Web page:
CALIFORNIA-2

 

Anza-Borrego Desert State Park

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With over 600,000 acres, Anza-Borrego Desert State Park is the largest state park in California. 500 miles of dirt roads, 12 wilderness areas and miles of hiking trails provide visitors with an unparalleled opportunity to experience the wonders of the Colorado Desert. The park is named after Spanish explorer Juan Bautista de Anza and the Spanish name borrego, or bighorn sheep. The park features washes, wildflowers, palm groves, cacti and sweeping vistas. Visitors may also have the chance to see roadrunner, golden eagles, kit foxes, mule deer and bighorn sheep as well as iguanas, chuckwallas and the red diamond rattlesnake. Listening devices for the hearing impaired are available in the visitor center.

HIKES

 

AVILA BEACH

Avila Beach California is so Beautiful, even the sun prefers to start its day here. With its boutique surf shops, amazing dining, breathtaking beaches, and activities for everyone, it’s hard to imagine yourself anywhere else but on the Beach in Avila. Come experience this hidden paradise on the Central Coast, with one road in and one road out. Avila Beach will be the only place you’ll ever visit where you’ll never become homesick

 

 

Carrizo Plain National Monument

Wildflowers blanket a valley with a lake in the center and mountains in the background. (Bob Wick/BLM)

Carrizo Plain National Monument is one of the best kept secrets in California.  Only a few hours from Los Angeles, the Carrizo Plain offers visitors a rare chance to be alone with nature.  Some visitors say you can “hear the silence.”  The plain is home to diverse communities of wildlife and plant species including several listed as threatened or endangered and is an area culturally important to Native Americans.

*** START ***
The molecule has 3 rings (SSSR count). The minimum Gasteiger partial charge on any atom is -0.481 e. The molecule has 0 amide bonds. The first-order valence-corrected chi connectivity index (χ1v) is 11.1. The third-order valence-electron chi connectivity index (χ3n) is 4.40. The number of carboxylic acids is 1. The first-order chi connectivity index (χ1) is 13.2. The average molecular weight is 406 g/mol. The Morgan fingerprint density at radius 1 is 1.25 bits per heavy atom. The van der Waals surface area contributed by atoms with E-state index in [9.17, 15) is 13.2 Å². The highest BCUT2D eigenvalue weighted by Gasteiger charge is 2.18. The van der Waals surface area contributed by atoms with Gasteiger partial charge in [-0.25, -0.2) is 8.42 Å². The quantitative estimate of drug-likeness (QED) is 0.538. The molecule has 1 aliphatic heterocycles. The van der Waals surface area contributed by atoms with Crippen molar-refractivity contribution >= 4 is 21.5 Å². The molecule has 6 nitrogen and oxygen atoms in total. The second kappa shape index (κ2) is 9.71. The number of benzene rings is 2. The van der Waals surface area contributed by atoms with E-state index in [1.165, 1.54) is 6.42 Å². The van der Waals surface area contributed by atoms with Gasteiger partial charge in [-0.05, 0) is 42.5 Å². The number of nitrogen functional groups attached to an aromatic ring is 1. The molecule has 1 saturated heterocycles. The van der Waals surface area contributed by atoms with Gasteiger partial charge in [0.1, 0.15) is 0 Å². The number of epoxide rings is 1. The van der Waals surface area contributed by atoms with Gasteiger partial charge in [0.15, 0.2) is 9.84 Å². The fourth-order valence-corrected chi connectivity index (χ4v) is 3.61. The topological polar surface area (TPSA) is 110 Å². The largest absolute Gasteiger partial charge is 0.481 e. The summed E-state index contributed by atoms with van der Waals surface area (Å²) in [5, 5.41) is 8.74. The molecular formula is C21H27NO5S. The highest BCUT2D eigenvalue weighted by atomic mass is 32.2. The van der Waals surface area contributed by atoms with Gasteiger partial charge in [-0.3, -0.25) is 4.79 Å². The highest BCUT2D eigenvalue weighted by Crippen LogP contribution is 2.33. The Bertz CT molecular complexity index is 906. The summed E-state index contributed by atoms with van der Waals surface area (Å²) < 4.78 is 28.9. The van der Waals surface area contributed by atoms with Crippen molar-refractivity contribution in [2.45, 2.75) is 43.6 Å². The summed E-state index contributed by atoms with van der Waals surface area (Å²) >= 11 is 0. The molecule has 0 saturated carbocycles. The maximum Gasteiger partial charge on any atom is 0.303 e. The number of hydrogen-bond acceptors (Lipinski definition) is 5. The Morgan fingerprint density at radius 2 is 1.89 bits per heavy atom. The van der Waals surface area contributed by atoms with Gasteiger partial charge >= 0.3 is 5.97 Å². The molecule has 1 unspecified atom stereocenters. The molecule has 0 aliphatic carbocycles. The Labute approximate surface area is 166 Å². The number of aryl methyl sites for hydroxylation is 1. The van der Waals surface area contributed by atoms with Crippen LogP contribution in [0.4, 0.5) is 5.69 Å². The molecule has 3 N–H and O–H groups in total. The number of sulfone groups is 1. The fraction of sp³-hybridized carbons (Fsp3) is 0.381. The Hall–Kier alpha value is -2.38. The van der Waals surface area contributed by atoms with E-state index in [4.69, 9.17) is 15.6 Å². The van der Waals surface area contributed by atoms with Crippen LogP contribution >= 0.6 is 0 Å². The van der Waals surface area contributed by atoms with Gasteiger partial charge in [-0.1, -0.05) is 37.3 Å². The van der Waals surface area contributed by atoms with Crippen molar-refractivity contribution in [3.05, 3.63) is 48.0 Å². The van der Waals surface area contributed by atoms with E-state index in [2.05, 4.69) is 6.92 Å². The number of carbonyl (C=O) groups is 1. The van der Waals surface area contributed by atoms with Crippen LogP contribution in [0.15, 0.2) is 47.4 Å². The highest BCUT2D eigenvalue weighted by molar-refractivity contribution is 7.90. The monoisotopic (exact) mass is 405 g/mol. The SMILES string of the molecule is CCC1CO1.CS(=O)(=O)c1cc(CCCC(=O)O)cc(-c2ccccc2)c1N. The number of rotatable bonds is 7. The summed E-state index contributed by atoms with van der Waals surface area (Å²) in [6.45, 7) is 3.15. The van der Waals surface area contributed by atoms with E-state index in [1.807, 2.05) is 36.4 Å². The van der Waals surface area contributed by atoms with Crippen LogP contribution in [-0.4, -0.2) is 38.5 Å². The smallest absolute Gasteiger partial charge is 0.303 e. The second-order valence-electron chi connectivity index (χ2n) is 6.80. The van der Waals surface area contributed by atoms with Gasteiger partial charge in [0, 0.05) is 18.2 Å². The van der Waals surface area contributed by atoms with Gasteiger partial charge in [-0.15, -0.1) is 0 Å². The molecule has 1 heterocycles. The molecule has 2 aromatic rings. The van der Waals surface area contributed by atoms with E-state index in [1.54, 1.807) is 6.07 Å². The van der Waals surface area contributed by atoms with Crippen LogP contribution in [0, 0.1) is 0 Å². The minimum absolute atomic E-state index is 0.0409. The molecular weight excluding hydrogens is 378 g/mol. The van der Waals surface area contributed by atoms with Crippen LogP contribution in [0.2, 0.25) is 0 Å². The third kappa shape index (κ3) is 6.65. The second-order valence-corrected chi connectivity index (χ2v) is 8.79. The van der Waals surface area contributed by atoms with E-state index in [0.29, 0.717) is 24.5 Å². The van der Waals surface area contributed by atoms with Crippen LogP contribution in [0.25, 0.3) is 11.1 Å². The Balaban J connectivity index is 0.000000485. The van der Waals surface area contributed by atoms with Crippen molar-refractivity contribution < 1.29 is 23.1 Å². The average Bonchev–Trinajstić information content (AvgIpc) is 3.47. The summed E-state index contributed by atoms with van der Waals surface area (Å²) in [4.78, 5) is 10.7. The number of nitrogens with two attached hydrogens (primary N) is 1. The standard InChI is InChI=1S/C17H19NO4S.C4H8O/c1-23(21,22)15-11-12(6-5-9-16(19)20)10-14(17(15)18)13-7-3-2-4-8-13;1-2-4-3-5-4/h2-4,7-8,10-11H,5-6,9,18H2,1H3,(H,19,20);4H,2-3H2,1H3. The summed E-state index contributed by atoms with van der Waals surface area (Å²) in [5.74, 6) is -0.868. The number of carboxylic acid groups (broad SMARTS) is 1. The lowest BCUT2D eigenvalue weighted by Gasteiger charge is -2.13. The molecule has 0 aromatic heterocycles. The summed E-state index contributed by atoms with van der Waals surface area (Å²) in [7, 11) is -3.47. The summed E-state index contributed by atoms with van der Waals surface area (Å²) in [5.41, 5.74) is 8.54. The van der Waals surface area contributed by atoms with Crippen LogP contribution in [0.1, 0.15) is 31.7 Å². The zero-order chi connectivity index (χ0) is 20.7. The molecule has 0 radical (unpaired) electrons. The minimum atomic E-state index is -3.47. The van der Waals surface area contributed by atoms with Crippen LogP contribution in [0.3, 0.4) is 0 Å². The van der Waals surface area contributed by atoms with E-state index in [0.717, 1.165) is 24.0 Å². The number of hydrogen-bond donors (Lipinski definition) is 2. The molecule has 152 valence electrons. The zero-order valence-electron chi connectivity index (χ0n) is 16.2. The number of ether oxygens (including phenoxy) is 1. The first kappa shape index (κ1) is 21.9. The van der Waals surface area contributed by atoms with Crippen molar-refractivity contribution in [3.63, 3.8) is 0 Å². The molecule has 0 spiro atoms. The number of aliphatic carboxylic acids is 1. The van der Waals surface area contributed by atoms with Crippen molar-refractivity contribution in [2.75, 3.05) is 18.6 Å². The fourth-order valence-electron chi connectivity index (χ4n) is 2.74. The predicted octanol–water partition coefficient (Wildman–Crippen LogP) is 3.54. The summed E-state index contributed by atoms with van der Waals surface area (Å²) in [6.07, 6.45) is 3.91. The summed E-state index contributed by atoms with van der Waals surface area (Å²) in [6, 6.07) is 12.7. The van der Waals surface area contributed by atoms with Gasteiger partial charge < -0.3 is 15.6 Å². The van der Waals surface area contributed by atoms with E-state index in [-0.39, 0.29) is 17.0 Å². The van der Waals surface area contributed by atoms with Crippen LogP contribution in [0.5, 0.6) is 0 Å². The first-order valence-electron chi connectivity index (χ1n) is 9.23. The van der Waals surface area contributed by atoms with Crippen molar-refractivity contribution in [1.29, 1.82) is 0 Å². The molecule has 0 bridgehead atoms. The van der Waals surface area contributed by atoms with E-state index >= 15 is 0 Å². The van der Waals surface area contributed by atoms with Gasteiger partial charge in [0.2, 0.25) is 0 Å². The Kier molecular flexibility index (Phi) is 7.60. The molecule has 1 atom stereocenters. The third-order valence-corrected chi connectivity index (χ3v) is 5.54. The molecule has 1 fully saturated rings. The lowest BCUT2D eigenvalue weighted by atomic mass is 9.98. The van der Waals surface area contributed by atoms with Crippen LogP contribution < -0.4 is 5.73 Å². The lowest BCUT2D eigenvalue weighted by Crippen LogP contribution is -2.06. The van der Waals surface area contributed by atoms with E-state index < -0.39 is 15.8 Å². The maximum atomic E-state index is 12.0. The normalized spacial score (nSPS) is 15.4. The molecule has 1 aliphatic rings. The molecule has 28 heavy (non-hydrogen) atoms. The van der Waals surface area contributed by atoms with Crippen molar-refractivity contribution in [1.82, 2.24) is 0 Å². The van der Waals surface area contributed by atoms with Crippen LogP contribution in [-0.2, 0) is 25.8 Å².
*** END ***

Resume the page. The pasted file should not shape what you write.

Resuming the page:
This remote monument, traversed by the San Andreas Fault which has carved valleys, created and moved mountains, and yet up close, is seen in subtle alignment of ridges, ravines and normally dry ponds.  Prominent features on the monument include the white alkali flats of Soda Lake, Painted Rock, vast open grasslands, and a broad plain rimmed by mountains.   When conditions are right, numerous wildflowers can carpet the valley floor; although short lived it can be breathtaking.
Soda Lake, normally a dry lake bed, is one of the dominant geographic features of the Carrizo Plain.  It is the largest remaining natural alkali wetland in southern California and the only closed basin within the coastal mountains.  As its name suggests, Soda Lake concentrates salts as water evaporates, leaving white deposits of sulfates and carbonates that look like baking soda.

 

Carson-Iceberg Wilderness

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The Carson-Iceberg includes both eastern and western slopes of the Sierra in its 161,181 acres. Though it lacks modern-day glaciers, the effect of glaciation is clear on its “Iceberg” namesake, a distinctive rock formation near Clark Fork Road on the wilderness’s southern boundary. The area is also characterized by a geologic anomaly – a series of volcanic peaks and ridges known as the Dardenelles.

Climbing from 5,000 feet at Donnell Reservoir to the 11,400 foot Sonora Peak, the Carson-Iceberg contains comparatively few lakes but many deep river canyons lush with riparian vegetation. With almost a third of the precipitation of the wetter western slope, eastern plant life of pinon and juniper subsists on 15 inches of water a year with most of that falling as snow. Watersheds feed the Stanislaus River on the western side and the Carson River on the east, sustaining both the threatened Lahontan and sensitive Paiute trout species.